Due to a scheduling conflict, pig wrestling is not on the agenda for the 65th Annual Teton County Fair.
In a case of over-scheduled swine, the animals that typically star in the mud-filled spectacle are under contract for a different venue when the fair comes to Jackson, meaning valley locals won’t be able to wrestle this year.
“It was disappointing, and I know it’s a giant bummer for the community,” said fair and fairgrounds manager Rachel Grimes.
For many, the summer fair is synonymous with pig wrestling, the chaotic mastering of a hog by elaborately-dressed teams of exuberant locals.
The objective is simple: put a pig tail-end-first into a barrel. But the costumes, camaraderie and commotion have transformed the sport into something special. Needless to say, when you get into a mud pit with a rambunctious swine, memories are sure to be made.
The fair planners didn’t formally announce the pigs’ absence this year, and said lineups change from season to season. But Grimes also said pig wrestling has been a Teton County staple for the past 30 years.
During those decades, the pigs have always been provided by The Double D Livestock Company in Greybull, Wyoming, which also oversees the event. Other news outlets have called the husband and wife duo behind Double D, Ron and Donna Dalin, “the undisputed champions of greased pig wrestling in Wyoming.”
Donna Dalin and her husband have been as busy as their pigs this summer. She said the Teton County fair wanted to change their dates this year after she had already “locked everything up.”
“When they want to start messing around the dates, our schedule won’t allow it,” she said. “I don’t know how else to be fair.”
Each summer, the pigs are fully booked for fairs across Wyoming, Montana and Idaho.
Teton County Fair Board member Matt Hall said they didn’t change the dates of this year’s fair, though they were considering the week prior. The fair typically falls in the last week of July.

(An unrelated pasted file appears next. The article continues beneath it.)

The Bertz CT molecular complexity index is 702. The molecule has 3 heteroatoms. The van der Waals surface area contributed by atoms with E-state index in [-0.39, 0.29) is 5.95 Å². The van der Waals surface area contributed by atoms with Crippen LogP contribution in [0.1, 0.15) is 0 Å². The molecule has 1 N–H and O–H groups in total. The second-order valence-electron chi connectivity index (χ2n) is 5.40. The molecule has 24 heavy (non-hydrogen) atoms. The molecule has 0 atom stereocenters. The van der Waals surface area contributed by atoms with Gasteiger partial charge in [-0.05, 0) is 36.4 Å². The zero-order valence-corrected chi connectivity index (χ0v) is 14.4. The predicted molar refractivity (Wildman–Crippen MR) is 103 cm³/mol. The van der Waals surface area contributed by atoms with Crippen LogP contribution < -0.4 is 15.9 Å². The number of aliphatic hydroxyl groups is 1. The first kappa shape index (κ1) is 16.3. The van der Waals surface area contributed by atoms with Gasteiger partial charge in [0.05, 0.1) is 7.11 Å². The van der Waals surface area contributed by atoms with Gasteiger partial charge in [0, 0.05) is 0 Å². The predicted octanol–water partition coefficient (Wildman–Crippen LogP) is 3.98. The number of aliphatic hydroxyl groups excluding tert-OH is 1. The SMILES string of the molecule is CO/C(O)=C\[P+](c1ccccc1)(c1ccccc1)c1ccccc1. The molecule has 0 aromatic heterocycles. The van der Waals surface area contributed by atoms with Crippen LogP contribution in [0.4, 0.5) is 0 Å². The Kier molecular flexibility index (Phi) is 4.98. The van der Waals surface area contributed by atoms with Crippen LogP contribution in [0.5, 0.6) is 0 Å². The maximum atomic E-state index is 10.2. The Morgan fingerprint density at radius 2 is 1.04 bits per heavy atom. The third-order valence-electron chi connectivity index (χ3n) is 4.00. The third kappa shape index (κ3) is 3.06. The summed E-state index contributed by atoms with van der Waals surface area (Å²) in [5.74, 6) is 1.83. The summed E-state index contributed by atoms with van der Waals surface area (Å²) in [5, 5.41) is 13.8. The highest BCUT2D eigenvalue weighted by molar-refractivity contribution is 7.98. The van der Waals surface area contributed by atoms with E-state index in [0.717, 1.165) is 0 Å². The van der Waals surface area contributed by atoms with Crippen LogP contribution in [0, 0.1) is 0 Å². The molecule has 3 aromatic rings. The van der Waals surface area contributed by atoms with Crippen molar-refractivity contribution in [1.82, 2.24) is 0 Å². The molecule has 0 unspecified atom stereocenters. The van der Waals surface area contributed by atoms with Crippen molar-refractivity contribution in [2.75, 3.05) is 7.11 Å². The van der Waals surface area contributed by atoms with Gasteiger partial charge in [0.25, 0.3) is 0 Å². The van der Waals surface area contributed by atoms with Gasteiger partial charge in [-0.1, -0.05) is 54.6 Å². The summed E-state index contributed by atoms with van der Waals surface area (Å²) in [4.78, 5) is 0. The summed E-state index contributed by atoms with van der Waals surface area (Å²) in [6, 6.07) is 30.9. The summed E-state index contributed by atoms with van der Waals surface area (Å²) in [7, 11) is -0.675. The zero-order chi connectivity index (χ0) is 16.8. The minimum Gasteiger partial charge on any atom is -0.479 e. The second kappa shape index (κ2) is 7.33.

Board members said they were disappointed the pigs had to be cut, but budget constraints also contributed to the concession.
“Unfortunately the circumstances were difficult,” Hall said. “Cutting ninja was easier because it’s expensive and doesn’t sell enough.”
The organizers aren’t advertising a smaller fair this year, but popular events like the petting zoo and more recent add-ins like the Xtreme Ninja Challenge were slashed from the lineup. All nighttime events have been moved inside the rodeo arena.
When asked what would replace pig wrestling, Grimes pointed to Thursday night bingo.
“I mean there’s nothing like pig wrestling,” she said.
Thursday will still have a bit of western flair though, thanks to the return of team branding, an event where three cowboys rope a steer and one dismounts to brand the animal’s hide. There will also be a chance for teens to show off their animal husbandry skills at the 4-H livestock sale.
“I’m really disappointed because pig wrestling is something everyone from the community participates in,” Hall said.
With extravagant costumes and team names like “Don’t Go Bacon My Heart,” four-person units have gotten down and dirty for muddy glory in Teton County for decades.
Traditionally, teams have had just 60 seconds to get the pig into the barrel and compete for the fastest time and other awards like “best dressed.” Jackson Hole Fire/EMS has used fire hoses to clean competitors after their stint in the ring.
Animal rights groups have long admonished the wrestling tradition, which they say “torments” pigs, but organizers said their advocacy had nothing to do with the decision to nix this year’s event.
“It’s nothing terrible for the pigs, it’s just life,” Hall said.
Lifelong Jacksonite and fair board member Zach Vosika grew up wrestling pigs at the fair every summer, even winning the event a few years. He and other organizers said they’re hopeful the pigs will be back in the fairgrounds mud next year.
Teton County, Idaho, will still have pig wrestling at its fair Aug. 2.